English Frames: Spanning the period from the 17th to the 19th centuries

 

A diversity of coexisting styles is found in the 17th century, such as Dutch black frames and Italian Leaf frames. A naturalistic leaf frame appeared in the second half of the century and was attributed to the Dutch-born English sculptor and wood-carver Grinling Gibbons. Also in the second half of the 17th century, a frame very similar to the contemporaneous Dutch abstracted leaf frame with its sinuous carving style is the English Sunderland.

This style was named for Robert Spencer, the second Earl of Sutherland, who had many paintings framed in this style. The English made variations on the Canaletto frame from Venice in the last quarter of the 17th century. This became known as the Lely frame, for the portraits of Sir Peter Lely that often bear such frames. A number of architects and designers devised picture frames, including William Kent, Thomas Chippendale, Robert and James Adams, and John Linnell. The Kential frame, often featured crossetted corners and classical ornament details, typical of Kent’s treatment of doorways and over mantels. Chippendale designed a range of styles as Chinoiserie, Louis XV, and Neo- Gothic, while Robert Adam is credited with the rediscovery of composition, used in a delicately neoclassical style.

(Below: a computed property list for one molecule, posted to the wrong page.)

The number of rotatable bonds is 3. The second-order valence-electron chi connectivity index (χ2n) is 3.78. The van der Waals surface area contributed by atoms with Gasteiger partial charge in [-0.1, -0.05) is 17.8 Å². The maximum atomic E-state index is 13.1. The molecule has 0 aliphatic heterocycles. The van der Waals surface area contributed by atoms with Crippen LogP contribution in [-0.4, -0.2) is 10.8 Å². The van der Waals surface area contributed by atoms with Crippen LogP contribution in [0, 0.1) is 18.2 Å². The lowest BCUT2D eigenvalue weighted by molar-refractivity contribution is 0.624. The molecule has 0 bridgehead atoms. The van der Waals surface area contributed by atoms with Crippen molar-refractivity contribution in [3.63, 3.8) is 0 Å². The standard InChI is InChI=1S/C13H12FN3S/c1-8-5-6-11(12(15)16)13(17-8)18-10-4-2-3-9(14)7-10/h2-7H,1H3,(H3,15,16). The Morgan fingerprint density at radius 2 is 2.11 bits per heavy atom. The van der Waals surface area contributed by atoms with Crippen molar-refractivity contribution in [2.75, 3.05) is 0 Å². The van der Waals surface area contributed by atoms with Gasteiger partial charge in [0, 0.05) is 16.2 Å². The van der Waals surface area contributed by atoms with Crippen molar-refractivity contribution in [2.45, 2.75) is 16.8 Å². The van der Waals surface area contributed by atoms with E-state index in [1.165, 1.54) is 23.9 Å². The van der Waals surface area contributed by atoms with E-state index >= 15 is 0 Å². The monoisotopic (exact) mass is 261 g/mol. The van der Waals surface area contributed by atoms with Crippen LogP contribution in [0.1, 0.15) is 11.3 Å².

English Louis the XV style frames goes a step further than the French in the emphasis of their curvilinear silhouettes. The Neoclassical Maratta frame is named after 17th century Roman painter Carlo Maratta, and was a popular variant of the Italian Salvatore Rosa frame in the last quarter of the 18th century. The Pre-Raphaelite painters, concerned for craftsmanship, were the first group of artists in England to seek alternatives to mass-produced frames. Since 1840 they had designed or commissioned craftsmen who were willing to produce frames tailored to their aesthetic taste.

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